Infection Prevention & Control 2016 News Year in Review

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Note: The following report originally appeared in the ICCS Infection Prevention & Control Newsletter. Sign up for this free publication by clicking here.

It's been quite a year in U.S. healthcare, and that's certainly true for infection prevention and control. There were many significant developments and announcements that had immediate impacts on providers and others that will be felt for years to come.

Let's look back on some of the biggest news items from 2016, selected by the ICCS team.

Infections Associated with Reprocessed GI Endoscopes — A challenge for the past several years, infections associated with endoscope reprocessing, specifically duodenoscopes, remained a significant area of focus in 2016. The Society of Gastroenterology Nurses and Associates (SGNA) release of new and revised infection prevention-focused practice documents was intended to, in part, address factors that must be followed to ensure safe and effective GI endoscope reprocessing. FDA issued guidance in response to ongoing reports of the possibility of cross-contamination from water bottles used for irrigation during endoscopy.

Zika Virus — No coverage of U.S. infection prevention and control news in 2016 would be complete without a discussion about Zika. It was in January when CDC issued an official CDC Health Advisory concerning Zika. Nearly every week thereafter, and often several times a week, CDC published new announcements about Zika.

Surgical Attire in the Operating Room — In August, the American College of Surgeons released a statement on professional attire for surgeons in and out of the operating room. Aspects of the statement created significant confusion among hospital and ambulatory surgery center staff. It didn't take long for AORN to issue a response.

FDA Finalizes Ban on Powdered Surgeon Gloves — In December, FDA finalized its ban on powdered surgeon's gloves, powdered patient examination gloves and absorbable powder for lubricating a surgeon's glove. This is only the second instance of an FDA ban of a device.

Infection Prevention Violations in Ambulatory Surgery Centers — Despite increasing regulations and ongoing reminders of "best practice" in the ASC setting, suboptimal infection prevention and patient safety practices create potential problems for organizations. These practices threaten the wellbeing of patients and may also put an ASC's licensure and accreditation at risk.

Technology Threats — Endoscopes are not the only devices associated with potential infection challenges. As ECRI's "Top 10 Health Technology Hazards for 2017" notes, other devices include "complex, reusable instruments, such as endoscopes, cannulated drills, and arthroscopic shavers." ECRI also identifies heater-cooler systems as a potential source of nontuberculous mycobacteria infections in heart surgery. As more complex technologies are developed, it is likely that new infection prevention challenges will present themselves.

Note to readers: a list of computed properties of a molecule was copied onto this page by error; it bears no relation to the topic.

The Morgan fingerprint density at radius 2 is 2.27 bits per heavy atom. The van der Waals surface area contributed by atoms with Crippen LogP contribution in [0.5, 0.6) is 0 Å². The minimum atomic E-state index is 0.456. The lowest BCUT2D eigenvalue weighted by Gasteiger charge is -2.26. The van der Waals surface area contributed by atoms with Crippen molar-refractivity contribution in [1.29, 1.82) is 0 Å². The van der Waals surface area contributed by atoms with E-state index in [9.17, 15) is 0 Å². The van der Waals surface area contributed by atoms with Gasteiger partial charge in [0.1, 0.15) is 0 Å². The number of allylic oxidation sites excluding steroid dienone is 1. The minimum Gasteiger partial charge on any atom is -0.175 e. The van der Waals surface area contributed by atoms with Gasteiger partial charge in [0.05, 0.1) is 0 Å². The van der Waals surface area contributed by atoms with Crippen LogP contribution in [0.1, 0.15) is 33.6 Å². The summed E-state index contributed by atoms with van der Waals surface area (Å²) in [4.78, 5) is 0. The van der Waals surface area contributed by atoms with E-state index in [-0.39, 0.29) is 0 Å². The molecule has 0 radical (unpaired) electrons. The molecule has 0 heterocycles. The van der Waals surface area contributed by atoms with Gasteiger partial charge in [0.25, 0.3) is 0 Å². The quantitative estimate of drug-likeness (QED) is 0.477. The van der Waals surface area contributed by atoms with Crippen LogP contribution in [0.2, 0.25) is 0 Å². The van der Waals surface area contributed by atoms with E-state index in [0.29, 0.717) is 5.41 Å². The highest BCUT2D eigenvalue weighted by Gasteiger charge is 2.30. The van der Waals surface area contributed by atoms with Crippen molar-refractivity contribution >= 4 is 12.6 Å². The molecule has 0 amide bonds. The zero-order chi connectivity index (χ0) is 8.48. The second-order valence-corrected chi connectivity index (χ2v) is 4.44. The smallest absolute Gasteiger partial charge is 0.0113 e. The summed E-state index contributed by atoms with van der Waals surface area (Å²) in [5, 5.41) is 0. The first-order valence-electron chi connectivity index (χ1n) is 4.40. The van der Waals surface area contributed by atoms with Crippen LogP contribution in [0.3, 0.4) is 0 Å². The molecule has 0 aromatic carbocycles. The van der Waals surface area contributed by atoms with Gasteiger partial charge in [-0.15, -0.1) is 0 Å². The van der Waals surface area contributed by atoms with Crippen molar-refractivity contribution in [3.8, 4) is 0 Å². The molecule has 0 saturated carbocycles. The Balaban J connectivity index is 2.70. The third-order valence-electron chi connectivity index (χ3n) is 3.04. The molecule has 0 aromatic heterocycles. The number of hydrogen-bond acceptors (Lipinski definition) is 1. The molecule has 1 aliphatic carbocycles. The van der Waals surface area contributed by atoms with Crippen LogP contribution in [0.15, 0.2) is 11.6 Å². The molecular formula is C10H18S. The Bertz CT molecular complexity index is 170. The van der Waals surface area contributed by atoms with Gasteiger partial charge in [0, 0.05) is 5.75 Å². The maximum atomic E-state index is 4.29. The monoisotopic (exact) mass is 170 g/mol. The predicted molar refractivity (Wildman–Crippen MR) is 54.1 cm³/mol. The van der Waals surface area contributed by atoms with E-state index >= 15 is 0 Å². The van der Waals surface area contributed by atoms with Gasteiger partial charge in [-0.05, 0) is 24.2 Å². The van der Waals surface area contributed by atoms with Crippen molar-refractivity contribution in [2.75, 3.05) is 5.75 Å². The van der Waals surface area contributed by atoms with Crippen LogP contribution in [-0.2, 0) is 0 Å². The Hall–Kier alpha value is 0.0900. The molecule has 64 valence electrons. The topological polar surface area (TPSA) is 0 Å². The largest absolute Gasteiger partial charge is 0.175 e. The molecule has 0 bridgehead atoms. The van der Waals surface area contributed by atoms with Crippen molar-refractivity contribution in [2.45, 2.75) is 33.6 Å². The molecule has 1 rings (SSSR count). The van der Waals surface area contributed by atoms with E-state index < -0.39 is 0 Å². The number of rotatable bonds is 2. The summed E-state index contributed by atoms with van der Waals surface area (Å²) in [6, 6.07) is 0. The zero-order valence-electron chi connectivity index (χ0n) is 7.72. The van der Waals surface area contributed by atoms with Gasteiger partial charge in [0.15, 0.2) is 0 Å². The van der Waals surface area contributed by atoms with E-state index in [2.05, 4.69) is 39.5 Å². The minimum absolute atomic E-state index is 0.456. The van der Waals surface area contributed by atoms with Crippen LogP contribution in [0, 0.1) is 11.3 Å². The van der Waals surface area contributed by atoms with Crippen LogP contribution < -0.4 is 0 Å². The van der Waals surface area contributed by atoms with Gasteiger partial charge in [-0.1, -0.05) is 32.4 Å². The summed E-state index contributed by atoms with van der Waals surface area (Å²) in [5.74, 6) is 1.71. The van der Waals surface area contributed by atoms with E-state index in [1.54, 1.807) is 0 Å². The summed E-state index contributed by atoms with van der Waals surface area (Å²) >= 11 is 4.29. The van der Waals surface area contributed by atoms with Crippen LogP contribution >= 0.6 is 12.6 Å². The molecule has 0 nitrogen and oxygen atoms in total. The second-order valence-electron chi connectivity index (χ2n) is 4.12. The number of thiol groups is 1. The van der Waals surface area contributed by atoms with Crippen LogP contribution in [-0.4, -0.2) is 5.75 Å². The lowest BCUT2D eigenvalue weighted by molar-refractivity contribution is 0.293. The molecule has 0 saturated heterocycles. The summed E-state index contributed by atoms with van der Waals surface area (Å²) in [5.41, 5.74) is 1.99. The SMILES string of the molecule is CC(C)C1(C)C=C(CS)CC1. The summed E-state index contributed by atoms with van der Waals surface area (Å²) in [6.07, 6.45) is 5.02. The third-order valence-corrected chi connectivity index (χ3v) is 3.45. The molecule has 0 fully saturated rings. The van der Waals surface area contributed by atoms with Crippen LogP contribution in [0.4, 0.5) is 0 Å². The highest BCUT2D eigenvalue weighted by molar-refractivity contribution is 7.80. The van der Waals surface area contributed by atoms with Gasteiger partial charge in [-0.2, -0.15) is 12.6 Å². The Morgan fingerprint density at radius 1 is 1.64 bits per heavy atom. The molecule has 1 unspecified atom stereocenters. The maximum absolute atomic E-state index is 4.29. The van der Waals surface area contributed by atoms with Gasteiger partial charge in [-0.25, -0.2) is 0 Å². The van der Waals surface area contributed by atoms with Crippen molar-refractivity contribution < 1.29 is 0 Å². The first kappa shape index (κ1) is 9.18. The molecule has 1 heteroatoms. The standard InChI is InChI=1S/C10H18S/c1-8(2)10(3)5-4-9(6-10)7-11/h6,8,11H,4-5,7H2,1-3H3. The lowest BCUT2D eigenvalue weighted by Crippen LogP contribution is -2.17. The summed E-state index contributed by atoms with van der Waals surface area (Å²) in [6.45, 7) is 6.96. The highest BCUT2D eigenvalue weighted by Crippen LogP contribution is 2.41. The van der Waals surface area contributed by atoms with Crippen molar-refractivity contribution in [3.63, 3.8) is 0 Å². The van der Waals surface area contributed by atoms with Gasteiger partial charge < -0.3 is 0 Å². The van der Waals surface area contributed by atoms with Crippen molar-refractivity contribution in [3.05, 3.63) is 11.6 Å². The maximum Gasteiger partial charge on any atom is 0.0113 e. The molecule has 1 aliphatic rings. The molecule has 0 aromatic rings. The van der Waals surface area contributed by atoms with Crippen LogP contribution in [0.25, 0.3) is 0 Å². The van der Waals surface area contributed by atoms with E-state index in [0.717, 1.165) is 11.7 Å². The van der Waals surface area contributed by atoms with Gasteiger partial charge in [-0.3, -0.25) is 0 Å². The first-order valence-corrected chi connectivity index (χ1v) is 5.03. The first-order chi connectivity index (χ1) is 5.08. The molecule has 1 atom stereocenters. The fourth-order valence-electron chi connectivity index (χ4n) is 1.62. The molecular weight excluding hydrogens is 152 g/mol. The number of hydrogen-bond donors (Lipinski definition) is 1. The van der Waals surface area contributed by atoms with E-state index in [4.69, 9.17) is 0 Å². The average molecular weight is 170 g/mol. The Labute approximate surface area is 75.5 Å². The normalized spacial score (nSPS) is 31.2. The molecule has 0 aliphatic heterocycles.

Pulpotomy Procedures and Mycobacterial Infection in Children — Dental infection control practices are coming under increased scrutiny as a result of a growing number of infection outbreaks over the past few years, including one in Southern California that was identified in September. An outbreak of Mycobacterium abscessus infections was reported in children ages 3-7 that had undergone a pulpotomy at a dental office. The water in the dental lines appeared to be the cause of infection.

APIC Updates Safe Injection Practices — Continued transmission of bloodborne viruses and other microbial pathogens to patients as the result of improper injection, infusion, medication vial, and point-of-care testing practices prompted APIC to update its position paper, "Safe injection, infusion, and medication vial practices in health care."

New Recommendations for ASCs Cleaning Intraocular Surgical Instruments With Enzyme Detergent — Inappropriate use or incomplete rinsing of enzymatic detergents has been associated with outbreaks of toxic anterior segment syndrome (TASS) in ASCs, which encouraged several ophthalmology societies to publish clinical guidelines for ambulatory surgery ASCs concerning the use of enzyme detergents to clean intraocular surgical instruments.

Phenelle Segal, RN, CIC, FAPIC

Phenelle Segal, RN, CIC, FAPIC, is the founder and president of Infection Control Consulting Services LLC (ICCS). Phenelle has more than 30 years' experience providing customized comprehensive infection control and prevention services to healthcare facilities nationwide. Her services focus on assisting hospitals, ambulatory surgery centers, dental office and oral surgery practices, doctor's offices, nursing homes and other organizations with implementing and maintaining an infection control program that: complies with The Joint Commission, AAAHC, Centers for Medicaid and Medicare Services (CMS) and other regulatory agencies; respond to situations of noncompliance; and improve the processes for reducing risk.